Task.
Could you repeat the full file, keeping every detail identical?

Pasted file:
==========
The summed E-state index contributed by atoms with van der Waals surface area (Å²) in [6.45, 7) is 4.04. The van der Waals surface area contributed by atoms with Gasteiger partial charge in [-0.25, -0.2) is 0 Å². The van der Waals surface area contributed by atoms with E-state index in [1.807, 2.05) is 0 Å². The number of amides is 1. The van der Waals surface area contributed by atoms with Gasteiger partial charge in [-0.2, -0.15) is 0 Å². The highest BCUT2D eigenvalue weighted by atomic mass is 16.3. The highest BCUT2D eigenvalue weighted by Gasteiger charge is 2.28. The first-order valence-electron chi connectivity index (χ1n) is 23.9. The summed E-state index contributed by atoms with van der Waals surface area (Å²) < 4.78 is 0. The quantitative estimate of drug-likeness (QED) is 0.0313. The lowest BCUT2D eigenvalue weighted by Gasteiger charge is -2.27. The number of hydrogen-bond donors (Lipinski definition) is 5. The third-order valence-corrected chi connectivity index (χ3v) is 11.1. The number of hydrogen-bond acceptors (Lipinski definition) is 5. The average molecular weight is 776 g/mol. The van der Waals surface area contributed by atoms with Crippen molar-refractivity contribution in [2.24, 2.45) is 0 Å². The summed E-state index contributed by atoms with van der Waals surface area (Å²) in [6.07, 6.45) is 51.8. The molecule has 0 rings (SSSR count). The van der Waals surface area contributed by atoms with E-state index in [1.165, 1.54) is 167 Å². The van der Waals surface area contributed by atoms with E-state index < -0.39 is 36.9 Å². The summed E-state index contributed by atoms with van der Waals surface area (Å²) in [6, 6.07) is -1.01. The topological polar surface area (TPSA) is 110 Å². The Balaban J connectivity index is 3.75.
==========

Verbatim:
The summed E-state index contributed by atoms with van der Waals surface area (Å²) in [6.45, 7) is 4.04. The van der Waals surface area contributed by atoms with Gasteiger partial charge in [-0.25, -0.2) is 0 Å². The van der Waals surface area contributed by atoms with E-state index in [1.807, 2.05) is 0 Å². The number of amides is 1. The van der Waals surface area contributed by atoms with Gasteiger partial charge in [-0.2, -0.15) is 0 Å². The highest BCUT2D eigenvalue weighted by atomic mass is 16.3. The highest BCUT2D eigenvalue weighted by Gasteiger charge is 2.28. The first-order valence-electron chi connectivity index (χ1n) is 23.9. The summed E-state index contributed by atoms with van der Waals surface area (Å²) < 4.78 is 0. The quantitative estimate of drug-likeness (QED) is 0.0313. The lowest BCUT2D eigenvalue weighted by Gasteiger charge is -2.27. The number of hydrogen-bond donors (Lipinski definition) is 5. The third-order valence-corrected chi connectivity index (χ3v) is 11.1. The number of hydrogen-bond acceptors (Lipinski definition) is 5. The average molecular weight is 776 g/mol. The van der Waals surface area contributed by atoms with Crippen molar-refractivity contribution in [2.24, 2.45) is 0 Å². The summed E-state index contributed by atoms with van der Waals surface area (Å²) in [6.07, 6.45) is 51.8. The molecule has 0 rings (SSSR count). The van der Waals surface area contributed by atoms with E-state index in [1.165, 1.54) is 167 Å². The van der Waals surface area contributed by atoms with E-state index < -0.39 is 36.9 Å². The summed E-state index contributed by atoms with van der Waals surface area (Å²) in [6, 6.07) is -1.01. The topological polar surface area (TPSA) is 110 Å². The Balaban J connectivity index is 3.75.